Concern for Orphans Prompts a $250,000 Bequest Pledge to UB’s Asia-Pacific Economic Cooperation Study Center

Release Date: November 15, 2000 This content is archived.


BUFFALO, N.Y. - With the goal of improving living conditions in Southeast Asia, Nila T. Gnamm, retired civil servant, University at Buffalo alumna and world traveler, has pledged $250,000 to the College of Arts and Sciences to support research initiatives of UB's Asia-Pacific Economic Cooperation (APEC) Study Center.

Gnamm was a non-traditional student who struggled to put herself through college and graduate school while working full-time at various administrative and clerking jobs. When not studying, she was traveling, learning about the world firsthand.

A visit to an orphanage in Thailand was pivotal in Gnamm's thinking. It strengthened her desire to help countries with poor-economic living conditions and resulted in her decision to support global research through a bequest to her alma mater for its APEC Study Center.

"I am more content now, knowing that when I am no longer here, something good will come of it." She added: "I can only hope that this kind of research will promote more global interaction and encourage our gentler human nature."

Gnamm believes UB's center can make a difference because "education and research can make us better world citizens if the research is shared with policy makers who face such challenges as world hunger, low wages and generally poor-economic living conditions."

Gnamm's bequest commitment will establish the Nila T. Gnamm Junior Faculty Research Fund for UB's APEC Study Center. The center, developed in 1994 by D. Allan Cadenhead, Ph.D. professor in the Department of Chemistry, was one of the original APEC study centers in the United States. There now are 21 such academic centers in America and Asia, that support research on trade and economic policy issues for APEC members, which are countries bordering the Pacific Ocean.

Gnamm's donation also will be used for scholarships or fellowships to help UB graduate students from Southeast Asia whose dissertations focus on quality-of-life issues in their home countries.

Jessie Poon, Ph.D., associate professor of geography and director of the UB APEC Study Center, praised Gnamm's generosity.

"This is a very exciting gift that will help put UB on the map because not many of the other APEC centers receive money for research on socio-economic issues in Southeast Asia," she said.

Thomas W. Burkman, Ph.D., director of UB's Asian Studies Program, concurred in his gratitude for the gift. "This is the first major private gift that Asian Studies has received at UB and we feel it is extremely important in the development of our academic program, which is very active in both classroom education and scholarly research."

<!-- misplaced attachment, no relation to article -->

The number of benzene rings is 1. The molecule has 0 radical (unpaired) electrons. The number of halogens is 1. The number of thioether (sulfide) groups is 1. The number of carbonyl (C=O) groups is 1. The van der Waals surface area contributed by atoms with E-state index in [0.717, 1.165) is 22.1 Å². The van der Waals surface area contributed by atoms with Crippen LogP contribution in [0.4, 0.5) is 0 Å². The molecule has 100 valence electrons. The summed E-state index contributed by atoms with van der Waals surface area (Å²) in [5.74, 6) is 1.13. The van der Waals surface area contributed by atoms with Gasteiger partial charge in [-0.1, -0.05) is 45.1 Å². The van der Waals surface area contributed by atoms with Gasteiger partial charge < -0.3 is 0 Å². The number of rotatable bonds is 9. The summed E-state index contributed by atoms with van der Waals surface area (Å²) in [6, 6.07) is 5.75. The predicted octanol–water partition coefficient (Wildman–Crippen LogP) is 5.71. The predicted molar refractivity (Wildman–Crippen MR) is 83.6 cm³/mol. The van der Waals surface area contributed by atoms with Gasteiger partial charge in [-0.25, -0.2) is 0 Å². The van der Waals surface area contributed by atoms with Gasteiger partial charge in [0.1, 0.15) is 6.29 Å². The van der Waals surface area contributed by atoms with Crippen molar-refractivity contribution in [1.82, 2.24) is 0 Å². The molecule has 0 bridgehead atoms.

Burkman also praised Poon for her widely recognized research on trade and labor issues in Southeast Asia: "This is a great encouragement to Poon for her research and for UB as it deals with this dynamic part of the world."

Although Gnamm's goal had been to attend college right after high school, the Depression changed her plans and she started her working career as a counter girl at Love's Candies on Main Street in Buffalo. However, she never lost sight of her education goals even while working a variety of secretarial, clerical and bookkeeping jobs throughout the Western New York area. She took many jobs-skills related courses and in addition, enrolled at UB as a non-traditional student, often modifying her work schedule to accommodate her university classes.

In 1951, Gnamm went to work for the City of Buffalo starting with a position in the Board of Education offices and moving to the Buffalo Police Department in 1957 where she stayed until her retirement in 1985. Along the way, Gnamm earned her bachelor's degree from UB in 1968 and her master's degree from UB's Graduate School of Education in 1971.

Gnamm kept on learning, even after retirement. She took tap dancing at a senior center, challenged her computer in bridge and has traveled all over the world including trips to England, Thailand, Hong Kong, South America, Indonesia, Mexico, Eastern Europe, Russia, Egypt, China and two lengthy world cruises.

Gnamm lives in Snyder.

Her gift is part of UB's $250 million campaign, the largest ever conducted by a public university in New York and New England. Although it's the fifth major fund-raising campaign conducted by UB, it's the first national/international campaign, the first university-wide campaign and the first to be alumni-driven with campaign volunteer leaders from all over the country. Funds raised will used to enrich academic programs, support students ranging from undergraduates to post-doctoral students and to enhance university life.

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